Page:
The trailhead is located at Sixth Bridge Picnic area and the trail follows the Maligne River to its confluence with the Athabasca River. About halfway through the trail are the remains of the John Moberly homestead.
John Moberly was one of the many Métis homesteaders that was evicted from the area when Jasper National Park was created. Henry John Moberly was a fur trader, who entered into service with the Hudson’s Bay Company in 1854. After eviction from the park, Moberly moved his homestead to Smoky River, north of Grande Cache.
The Jacques Lake trail is about 12 km (7.5 mi) and leads from Maligne Lake Road, through the south end of the Colin Range, to Jacques Lake in the Jacques Range. The trail has relatively little elevation gain and is good for a day trip or for a backpacking adventure.
The trail follows a narrow mountain valley, passes four lakes, crosses a watershed divide, and skirts the base of Sirdar Mountain. The trail is open to mountain bikes, however, the single track after Summit Lakes is quite demanding. The route is great for an early season trip when the high country is still packed with snow.
Many of the mountains of Jasper National Park consist of steep walls and exposed ridges that are beyond the realm of scramblers and are best left for mountaineers. However, with an easy approach, a variety of terrain, minimal scree-slogging, and a short crux make Hawk Mountain one of the most popular scrambles in Jasper National Park.
There are two main routes that lead up the peak, known as Morro Creek, left and Morro Creek right. Each has different aspects that add to the adventure of summiting a mountain. Both routes start along the Overlander trail and diverge at Morro Creek. Regardless of the route, the summit offers incredible views of the Athabasca Valley, the Colin, Jacques, and Bosch Ranges.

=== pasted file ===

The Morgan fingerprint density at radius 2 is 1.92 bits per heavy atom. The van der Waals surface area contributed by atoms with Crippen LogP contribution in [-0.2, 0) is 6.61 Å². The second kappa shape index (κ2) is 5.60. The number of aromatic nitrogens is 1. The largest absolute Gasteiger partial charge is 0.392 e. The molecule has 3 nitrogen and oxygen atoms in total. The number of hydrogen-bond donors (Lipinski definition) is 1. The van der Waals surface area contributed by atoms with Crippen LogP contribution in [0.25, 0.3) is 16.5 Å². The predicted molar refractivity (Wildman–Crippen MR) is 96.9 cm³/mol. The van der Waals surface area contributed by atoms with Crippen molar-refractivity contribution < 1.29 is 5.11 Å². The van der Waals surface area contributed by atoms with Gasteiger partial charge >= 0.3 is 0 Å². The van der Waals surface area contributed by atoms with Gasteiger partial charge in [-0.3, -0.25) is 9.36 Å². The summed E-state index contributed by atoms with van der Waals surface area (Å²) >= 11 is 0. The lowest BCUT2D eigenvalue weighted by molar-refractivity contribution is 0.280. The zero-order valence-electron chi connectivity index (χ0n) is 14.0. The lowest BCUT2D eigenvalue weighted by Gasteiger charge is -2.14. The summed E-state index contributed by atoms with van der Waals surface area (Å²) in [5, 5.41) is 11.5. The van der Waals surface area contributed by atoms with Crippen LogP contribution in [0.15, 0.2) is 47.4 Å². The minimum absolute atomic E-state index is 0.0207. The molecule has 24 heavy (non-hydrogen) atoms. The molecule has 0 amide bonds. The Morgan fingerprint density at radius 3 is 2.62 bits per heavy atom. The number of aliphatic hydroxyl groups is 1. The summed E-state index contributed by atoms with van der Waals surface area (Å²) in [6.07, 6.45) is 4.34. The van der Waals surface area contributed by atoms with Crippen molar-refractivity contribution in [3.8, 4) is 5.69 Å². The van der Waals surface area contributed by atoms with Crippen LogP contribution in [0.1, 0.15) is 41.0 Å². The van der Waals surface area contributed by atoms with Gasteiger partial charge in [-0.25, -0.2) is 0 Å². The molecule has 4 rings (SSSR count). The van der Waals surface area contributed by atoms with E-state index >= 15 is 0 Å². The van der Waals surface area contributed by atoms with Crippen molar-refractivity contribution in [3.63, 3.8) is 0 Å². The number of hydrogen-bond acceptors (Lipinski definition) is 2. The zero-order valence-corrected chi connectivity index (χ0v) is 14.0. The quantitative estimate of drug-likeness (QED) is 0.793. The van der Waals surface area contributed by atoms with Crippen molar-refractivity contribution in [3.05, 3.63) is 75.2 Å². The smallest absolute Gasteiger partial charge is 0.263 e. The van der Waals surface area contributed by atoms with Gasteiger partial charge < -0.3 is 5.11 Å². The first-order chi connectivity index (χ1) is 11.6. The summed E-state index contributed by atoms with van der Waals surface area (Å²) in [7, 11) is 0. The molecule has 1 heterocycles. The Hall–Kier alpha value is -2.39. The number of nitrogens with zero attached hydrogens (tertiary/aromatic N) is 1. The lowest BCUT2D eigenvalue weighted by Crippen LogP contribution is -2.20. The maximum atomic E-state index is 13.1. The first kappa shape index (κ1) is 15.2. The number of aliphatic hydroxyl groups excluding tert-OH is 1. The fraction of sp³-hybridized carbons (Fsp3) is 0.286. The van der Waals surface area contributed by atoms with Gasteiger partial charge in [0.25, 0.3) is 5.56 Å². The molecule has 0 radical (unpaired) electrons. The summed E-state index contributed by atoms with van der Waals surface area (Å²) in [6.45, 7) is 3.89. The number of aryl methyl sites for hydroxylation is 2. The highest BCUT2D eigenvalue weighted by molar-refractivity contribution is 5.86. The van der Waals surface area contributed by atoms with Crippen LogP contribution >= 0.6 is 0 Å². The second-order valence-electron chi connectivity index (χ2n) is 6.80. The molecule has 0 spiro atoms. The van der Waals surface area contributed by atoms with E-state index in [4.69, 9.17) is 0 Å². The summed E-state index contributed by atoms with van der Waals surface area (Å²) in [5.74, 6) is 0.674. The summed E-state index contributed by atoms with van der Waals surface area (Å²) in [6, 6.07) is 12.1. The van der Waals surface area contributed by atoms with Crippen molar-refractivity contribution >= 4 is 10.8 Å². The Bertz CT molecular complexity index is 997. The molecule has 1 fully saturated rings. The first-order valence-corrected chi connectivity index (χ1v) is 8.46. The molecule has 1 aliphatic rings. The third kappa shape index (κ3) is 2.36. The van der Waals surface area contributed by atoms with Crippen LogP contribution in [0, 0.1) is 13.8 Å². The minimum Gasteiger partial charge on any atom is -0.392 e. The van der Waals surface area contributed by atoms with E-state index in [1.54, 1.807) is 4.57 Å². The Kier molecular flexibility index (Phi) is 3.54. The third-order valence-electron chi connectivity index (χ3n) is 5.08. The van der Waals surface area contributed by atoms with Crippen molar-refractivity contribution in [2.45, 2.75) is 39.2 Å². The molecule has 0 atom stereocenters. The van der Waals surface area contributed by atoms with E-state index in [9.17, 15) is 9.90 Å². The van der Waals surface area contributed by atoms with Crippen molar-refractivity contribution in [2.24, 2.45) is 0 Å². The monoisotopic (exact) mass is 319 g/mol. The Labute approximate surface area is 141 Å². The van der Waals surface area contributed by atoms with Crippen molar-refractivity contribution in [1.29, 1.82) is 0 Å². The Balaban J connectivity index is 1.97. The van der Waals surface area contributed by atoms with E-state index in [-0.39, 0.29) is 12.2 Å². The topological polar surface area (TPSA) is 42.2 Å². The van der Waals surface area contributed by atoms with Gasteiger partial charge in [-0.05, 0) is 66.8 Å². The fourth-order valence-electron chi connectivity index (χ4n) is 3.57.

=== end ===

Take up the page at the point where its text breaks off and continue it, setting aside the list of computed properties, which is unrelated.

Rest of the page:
The Colin Range is home to Hawk Mountain, which is one of the most popular scrambles in Jasper National Park, and many other fantastic trails and destinations. The following are some of the towns closest to the Colin Range in Jasper National Park from where you can stay before, during, or after your adventure in the Rockies.
The municipality of Jasper is the closest community to the Colin Range, which is only about 10 km (6 mi) east of the community. The original settlement of Jasper House, a North West Company fur-trading outpost, was established in 1813 east of the current townsite.
In 1907 the town of Jasper was established in 1907 as the commercial center for the newly created Jasper National Park and was created to mirror the popular town of Banff in Banff National Park.
Considered to have some of the most stunning landscapes and beautiful scenery in Canada, some of the popular hikes around Jasper include the hike to Sunwapta Peak, the Sulphur Skyline Trail, and the Maligne Canyon Hike.
Miette Hot Springs and Maligne Lake, and Pyramid Mountain are other popular tourist destinations while in the park. Visitors regularly see grizzly bears, moose, elk, black bears, and countless species of birds. The rugged limestone peaks, lush forests, massive glaciers, and stunning lakes help create memorable adventures.
Located about 65 km (39 mi) east of the Colin Range, Hinton was established on the doorstep of the Rocky Mountains and is a popular location from which to start wilderness adventures. The town is adjacent to the wilderness areas of William A. Switzer Provincial Park, Whitehorse Wildland, Jasper National Park, Willmore Wilderness Area, and Rock Lake – Solomon Creek Wildland.
Hinton was founded in 1911 when the Grand Trunk Railway built a station house at the current townsite. The town experienced its initial growth thanks to the coal deposits that are found in abundance along the eastern slopes of the Rockies.
While the town faced a downturn as commodity prices fell, it felt a resurgence in the 1950s when a pulp mill was constructed. While natural industries still play a role in the local economy, the community is striving to draw tourists as it is a gateway to the Canadian Rockies.
Explore Colin Range with the PeakVisor 3D Map and identify its summits.